Friday, February 22, 2008
Friday, February 15, 2008
Following the exceptionally innovative Cog, Grrr, and Choir ads, I was interested to see what Wieden + Kennedy would do next with its advertising for Honda.
The latest TV campaign airs this week and features a car made of jigsaw pieces and a giant sculpture of an engine constructed from thousands of Rubik's cubes,
The rubik cube art thing has actually been done before.
Anyway, not to detract from this, the ad presents Honda's engineers tackling many more series of bizarre puzzles to highlight the innovative thinking, and problem-solving engineering techniques, behind their new FCX Clarity hydrogen-fuelled car.
They even slot in a small reference to Cog by creating a chain reaction with spoons and polystyrene cups on a tea break.
The ad finishes with the Honda team creating a car out of jigsaw pieces, a scene that echoes "the Baking of" ad created by Fallon London for Skoda (the idea begins to wear a little thin by now.)
It closes, as always, with Garrison Keillor’s voiceover spelling out the message of the ad – a feature of Honda campaigns that gets more condescending and aggravating every time. Maybe they need to work on a change here? (Dervla Kirwan's booker at M&S, take note of that tip too.)
Despite the minor criticisms, all in all a riveting ad.
Sunday, February 10, 2008
The critics have gone ga-ga for the Royal Academy's show of Russian and French masterpieces.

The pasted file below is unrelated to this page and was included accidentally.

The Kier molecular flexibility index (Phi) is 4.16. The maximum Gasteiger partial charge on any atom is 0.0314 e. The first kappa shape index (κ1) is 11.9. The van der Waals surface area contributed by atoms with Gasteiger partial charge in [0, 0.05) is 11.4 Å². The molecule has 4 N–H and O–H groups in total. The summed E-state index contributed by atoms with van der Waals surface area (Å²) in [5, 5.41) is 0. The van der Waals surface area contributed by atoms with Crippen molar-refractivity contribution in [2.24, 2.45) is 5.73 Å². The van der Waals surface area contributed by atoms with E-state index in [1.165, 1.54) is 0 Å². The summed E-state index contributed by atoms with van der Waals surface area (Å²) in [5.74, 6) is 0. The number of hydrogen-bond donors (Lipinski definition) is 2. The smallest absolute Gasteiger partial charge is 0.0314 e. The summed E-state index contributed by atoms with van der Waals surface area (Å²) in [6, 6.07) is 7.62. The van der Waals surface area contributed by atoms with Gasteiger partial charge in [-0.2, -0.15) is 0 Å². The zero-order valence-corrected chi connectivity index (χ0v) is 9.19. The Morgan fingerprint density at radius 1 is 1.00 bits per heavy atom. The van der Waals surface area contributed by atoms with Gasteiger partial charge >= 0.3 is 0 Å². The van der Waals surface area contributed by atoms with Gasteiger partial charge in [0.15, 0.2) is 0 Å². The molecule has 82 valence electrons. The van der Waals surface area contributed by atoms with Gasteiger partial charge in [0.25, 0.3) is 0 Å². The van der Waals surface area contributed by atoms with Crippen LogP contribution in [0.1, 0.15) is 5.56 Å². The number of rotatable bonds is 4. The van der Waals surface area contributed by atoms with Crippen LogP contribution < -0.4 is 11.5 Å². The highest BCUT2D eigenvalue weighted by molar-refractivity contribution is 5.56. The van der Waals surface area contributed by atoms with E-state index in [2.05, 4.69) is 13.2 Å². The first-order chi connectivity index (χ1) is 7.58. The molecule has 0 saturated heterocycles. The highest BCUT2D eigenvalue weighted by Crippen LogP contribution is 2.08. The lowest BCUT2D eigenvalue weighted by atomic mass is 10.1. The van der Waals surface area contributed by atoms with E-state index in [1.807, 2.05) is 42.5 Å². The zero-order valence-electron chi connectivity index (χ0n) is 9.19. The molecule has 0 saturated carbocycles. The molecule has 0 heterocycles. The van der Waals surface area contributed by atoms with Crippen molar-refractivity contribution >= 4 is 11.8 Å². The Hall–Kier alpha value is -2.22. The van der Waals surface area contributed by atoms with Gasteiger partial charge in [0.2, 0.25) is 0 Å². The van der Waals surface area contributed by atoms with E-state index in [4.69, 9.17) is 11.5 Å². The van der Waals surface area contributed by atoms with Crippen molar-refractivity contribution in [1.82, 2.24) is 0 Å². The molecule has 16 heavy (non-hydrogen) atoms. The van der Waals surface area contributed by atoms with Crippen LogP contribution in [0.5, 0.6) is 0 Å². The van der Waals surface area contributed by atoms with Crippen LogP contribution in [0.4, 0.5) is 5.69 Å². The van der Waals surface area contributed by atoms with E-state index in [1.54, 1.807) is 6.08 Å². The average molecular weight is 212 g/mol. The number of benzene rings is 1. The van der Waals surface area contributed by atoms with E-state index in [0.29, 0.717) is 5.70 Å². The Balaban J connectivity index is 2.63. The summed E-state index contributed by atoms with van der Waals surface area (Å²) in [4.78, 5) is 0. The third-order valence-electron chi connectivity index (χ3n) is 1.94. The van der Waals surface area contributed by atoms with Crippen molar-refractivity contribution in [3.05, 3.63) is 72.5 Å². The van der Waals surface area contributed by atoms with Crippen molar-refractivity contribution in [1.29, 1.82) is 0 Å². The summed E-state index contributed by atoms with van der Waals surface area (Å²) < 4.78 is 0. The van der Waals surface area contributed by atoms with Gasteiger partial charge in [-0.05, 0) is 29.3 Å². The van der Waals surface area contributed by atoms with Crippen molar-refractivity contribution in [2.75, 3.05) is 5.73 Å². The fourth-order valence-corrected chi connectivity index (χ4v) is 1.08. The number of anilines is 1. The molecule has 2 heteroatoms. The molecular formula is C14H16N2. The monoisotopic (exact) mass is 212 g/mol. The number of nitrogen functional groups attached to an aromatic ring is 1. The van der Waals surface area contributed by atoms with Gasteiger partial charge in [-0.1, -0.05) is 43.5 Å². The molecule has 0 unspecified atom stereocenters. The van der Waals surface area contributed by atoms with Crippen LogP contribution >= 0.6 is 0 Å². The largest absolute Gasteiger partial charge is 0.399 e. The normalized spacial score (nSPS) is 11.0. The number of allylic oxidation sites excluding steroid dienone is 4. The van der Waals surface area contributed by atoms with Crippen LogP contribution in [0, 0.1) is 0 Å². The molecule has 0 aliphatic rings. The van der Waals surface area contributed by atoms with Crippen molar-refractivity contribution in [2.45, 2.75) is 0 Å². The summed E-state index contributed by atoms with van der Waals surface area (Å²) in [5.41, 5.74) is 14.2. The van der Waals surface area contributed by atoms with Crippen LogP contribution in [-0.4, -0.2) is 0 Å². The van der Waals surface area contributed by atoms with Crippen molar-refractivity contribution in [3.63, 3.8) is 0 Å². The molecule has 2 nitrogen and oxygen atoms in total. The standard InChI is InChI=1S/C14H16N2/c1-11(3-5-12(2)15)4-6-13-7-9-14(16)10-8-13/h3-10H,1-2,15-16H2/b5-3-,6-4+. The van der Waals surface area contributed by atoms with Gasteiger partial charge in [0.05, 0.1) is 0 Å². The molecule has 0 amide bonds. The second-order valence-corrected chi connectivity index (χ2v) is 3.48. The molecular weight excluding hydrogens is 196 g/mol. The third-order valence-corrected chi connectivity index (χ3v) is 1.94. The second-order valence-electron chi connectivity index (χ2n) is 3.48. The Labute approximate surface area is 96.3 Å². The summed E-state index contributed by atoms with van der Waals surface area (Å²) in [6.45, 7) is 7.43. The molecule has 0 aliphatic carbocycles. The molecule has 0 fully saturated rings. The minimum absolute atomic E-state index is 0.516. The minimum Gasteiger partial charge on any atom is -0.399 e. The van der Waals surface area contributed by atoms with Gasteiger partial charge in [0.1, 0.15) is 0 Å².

It is one of the most-talked about and highly anticipated exhibitions of recent months as more than 120 masterpieces from Russia's four great state museums have finally arrived in the capital.
Matisse's The Dance (above) was the highlight for me. The work was painted in 1910 for a Moscow sugar merchant and has never been seen before in this country. Other works on show included paintings by Renoir, Cézanne, Van Gogh, Gauguin and Matisse together with those by Kandinsky, Tatlin and Malevich... quite a unique opportunity to explore the fascinating exchange that existed between French and Russian art during a crucial period that was witness to upheaval and revolution.
Of course there is general acknowledgment that a "pretty spectacular" multitude of treasures has arrived, but on the other hand the Guardian's art critic Adrian Searle, asks: who wants one damn masterpiece after another?"
Simon Jenkins, another critic, also picked up on the abundance of Russia's collections writing. "Russia has more works of global appeal than it can handle, yet needs more money to look after a fraction of what it has". He points out that most of these treasures are buried in vaults "which few people alive will ever see".
A great reason, then, to brave the crowds and book a ticket.
From Russia is at the Royal Academy, W1, until April 18